Yes, the kids are hungry, but more than food, they just want someone to pay attention to them. Every day, the Brian’s make it a priority to dote on these little ones. To survive, Haitians have to be hard, still these children crave physical contact and soak up God’s love.
On our first afternoon with the children, the language barrier proved challenging, but showing love is universal regardless of words spoken. We played with them, rocked them, sang to them, held them, grilled hotdogs for them, and prayed with them. We hardly noticed the sweat, the 97-degree heat, or the ever-present swirling dust. The kids had captured our hearts and we quickly understood God’s love for these orphans.
Over the next week, we visited several neighborhood orphanages, delivering food, supplies, and toys sent by our church family and friends. We visited Haitian schools where the Brian’s provide scholarships, we purchased benches for a struggling church, we attended two church services, and yes, we spent an afternoon at the beach (Haiti is a beautiful island, after all!). We saw just how much need there is in Haiti, yet the children sing and worship God all day long.
On the last day, the Brian’s took us to pray over a piece of land they bought in faith that one day it would house an orphanage, a Bible school, a church, and a medical clinic. Together, we prayed for God to provide a way for their vision to become a reality.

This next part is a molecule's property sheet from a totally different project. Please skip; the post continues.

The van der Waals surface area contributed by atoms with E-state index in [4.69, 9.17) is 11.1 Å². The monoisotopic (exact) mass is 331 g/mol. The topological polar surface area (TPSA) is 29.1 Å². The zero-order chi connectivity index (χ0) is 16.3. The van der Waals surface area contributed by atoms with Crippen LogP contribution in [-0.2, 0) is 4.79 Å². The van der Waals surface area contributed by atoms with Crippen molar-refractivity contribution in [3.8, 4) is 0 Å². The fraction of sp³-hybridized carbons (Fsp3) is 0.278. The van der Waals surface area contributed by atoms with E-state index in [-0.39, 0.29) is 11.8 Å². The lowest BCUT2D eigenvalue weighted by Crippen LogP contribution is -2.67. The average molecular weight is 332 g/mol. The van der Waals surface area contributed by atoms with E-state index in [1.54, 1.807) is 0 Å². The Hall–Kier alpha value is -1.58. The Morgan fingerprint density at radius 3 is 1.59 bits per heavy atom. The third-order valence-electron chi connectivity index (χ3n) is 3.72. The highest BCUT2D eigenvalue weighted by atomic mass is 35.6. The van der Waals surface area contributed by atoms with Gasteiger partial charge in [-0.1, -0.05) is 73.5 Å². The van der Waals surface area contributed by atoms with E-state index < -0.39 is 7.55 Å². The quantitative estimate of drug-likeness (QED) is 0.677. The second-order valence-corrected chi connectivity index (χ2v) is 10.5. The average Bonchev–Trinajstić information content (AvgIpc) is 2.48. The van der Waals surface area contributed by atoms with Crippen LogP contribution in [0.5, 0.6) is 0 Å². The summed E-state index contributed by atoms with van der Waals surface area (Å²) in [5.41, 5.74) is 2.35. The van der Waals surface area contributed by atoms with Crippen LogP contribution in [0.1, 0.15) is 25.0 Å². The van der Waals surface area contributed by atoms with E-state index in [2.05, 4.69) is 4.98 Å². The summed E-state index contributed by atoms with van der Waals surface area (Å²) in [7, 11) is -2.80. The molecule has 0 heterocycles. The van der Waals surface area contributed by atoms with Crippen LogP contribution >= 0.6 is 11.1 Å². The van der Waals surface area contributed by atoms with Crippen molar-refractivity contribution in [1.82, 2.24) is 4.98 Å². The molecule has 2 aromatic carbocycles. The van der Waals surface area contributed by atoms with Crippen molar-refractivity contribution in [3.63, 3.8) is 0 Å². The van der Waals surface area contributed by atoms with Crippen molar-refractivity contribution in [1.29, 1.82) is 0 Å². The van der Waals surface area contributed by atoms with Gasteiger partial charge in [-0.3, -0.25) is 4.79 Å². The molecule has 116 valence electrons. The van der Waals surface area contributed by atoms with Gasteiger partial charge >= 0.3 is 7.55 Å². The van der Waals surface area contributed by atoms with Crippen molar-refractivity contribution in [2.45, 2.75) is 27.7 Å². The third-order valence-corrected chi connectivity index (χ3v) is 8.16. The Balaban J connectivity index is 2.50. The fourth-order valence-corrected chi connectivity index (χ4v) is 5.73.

Once home, I shared my experiences with my family, showing photos that captured the desperate need and the joyful spirit of the Haitians. My father isn’t a big talker and he quietly looked at the photos while asking only a few questions. I didn’t think it made much of an impact, but God . . . God had laid it on my dad’s heart to use some of his inheritance money from the passing of his father to fund the building of the orphanage. Dad prayed about it, talked to his wife, and a few mornings later told me he felt led to do this, asking if I would get a figure from the Brian’s on the approximate cost to build the orphange.